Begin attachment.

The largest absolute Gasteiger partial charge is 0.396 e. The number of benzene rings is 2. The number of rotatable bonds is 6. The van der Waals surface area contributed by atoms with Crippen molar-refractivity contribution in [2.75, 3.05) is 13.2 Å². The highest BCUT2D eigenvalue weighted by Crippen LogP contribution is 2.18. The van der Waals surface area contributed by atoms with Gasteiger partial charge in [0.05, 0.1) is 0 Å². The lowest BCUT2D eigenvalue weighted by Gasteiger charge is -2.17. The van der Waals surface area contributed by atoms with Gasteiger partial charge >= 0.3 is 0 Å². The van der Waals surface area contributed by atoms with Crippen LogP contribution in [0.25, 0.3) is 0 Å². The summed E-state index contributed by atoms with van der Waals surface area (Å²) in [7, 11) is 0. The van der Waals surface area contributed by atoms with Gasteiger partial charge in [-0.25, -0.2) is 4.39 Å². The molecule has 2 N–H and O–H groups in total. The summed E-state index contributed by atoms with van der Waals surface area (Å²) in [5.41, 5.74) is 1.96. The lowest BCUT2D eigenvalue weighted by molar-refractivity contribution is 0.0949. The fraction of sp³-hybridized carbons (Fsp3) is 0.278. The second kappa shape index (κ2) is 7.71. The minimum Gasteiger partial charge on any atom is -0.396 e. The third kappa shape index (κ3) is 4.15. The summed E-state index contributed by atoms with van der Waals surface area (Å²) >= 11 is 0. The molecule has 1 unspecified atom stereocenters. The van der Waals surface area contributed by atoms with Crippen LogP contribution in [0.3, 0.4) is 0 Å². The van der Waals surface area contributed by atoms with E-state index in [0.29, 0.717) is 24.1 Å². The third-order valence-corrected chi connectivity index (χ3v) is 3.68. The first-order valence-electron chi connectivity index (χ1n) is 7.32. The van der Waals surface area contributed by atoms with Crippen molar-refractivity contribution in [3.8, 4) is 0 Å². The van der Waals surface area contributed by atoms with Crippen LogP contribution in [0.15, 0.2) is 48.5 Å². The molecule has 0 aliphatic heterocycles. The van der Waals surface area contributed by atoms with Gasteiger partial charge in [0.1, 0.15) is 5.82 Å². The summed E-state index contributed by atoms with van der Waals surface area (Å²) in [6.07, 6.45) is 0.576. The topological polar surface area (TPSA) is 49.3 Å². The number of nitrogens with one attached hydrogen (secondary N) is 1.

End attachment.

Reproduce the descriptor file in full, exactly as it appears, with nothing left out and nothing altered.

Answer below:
The largest absolute Gasteiger partial charge is 0.396 e. The number of benzene rings is 2. The number of rotatable bonds is 6. The van der Waals surface area contributed by atoms with Crippen molar-refractivity contribution in [2.75, 3.05) is 13.2 Å². The highest BCUT2D eigenvalue weighted by Crippen LogP contribution is 2.18. The van der Waals surface area contributed by atoms with Gasteiger partial charge in [0.05, 0.1) is 0 Å². The lowest BCUT2D eigenvalue weighted by Gasteiger charge is -2.17. The van der Waals surface area contributed by atoms with Gasteiger partial charge >= 0.3 is 0 Å². The van der Waals surface area contributed by atoms with Crippen LogP contribution in [0.25, 0.3) is 0 Å². The summed E-state index contributed by atoms with van der Waals surface area (Å²) in [7, 11) is 0. The van der Waals surface area contributed by atoms with Gasteiger partial charge in [-0.25, -0.2) is 4.39 Å². The molecule has 2 N–H and O–H groups in total. The summed E-state index contributed by atoms with van der Waals surface area (Å²) in [5.41, 5.74) is 1.96. The lowest BCUT2D eigenvalue weighted by molar-refractivity contribution is 0.0949. The fraction of sp³-hybridized carbons (Fsp3) is 0.278. The second kappa shape index (κ2) is 7.71. The minimum Gasteiger partial charge on any atom is -0.396 e. The third kappa shape index (κ3) is 4.15. The summed E-state index contributed by atoms with van der Waals surface area (Å²) >= 11 is 0. The molecule has 1 unspecified atom stereocenters. The van der Waals surface area contributed by atoms with Crippen LogP contribution in [0.3, 0.4) is 0 Å². The van der Waals surface area contributed by atoms with E-state index in [0.29, 0.717) is 24.1 Å². The third-order valence-corrected chi connectivity index (χ3v) is 3.68. The first-order valence-electron chi connectivity index (χ1n) is 7.32. The van der Waals surface area contributed by atoms with Crippen molar-refractivity contribution in [3.8, 4) is 0 Å². The van der Waals surface area contributed by atoms with Crippen LogP contribution in [0.15, 0.2) is 48.5 Å². The molecule has 0 aliphatic heterocycles. The van der Waals surface area contributed by atoms with Gasteiger partial charge in [0.1, 0.15) is 5.82 Å². The summed E-state index contributed by atoms with van der Waals surface area (Å²) in [6.07, 6.45) is 0.576. The topological polar surface area (TPSA) is 49.3 Å². The number of nitrogens with one attached hydrogen (secondary N) is 1.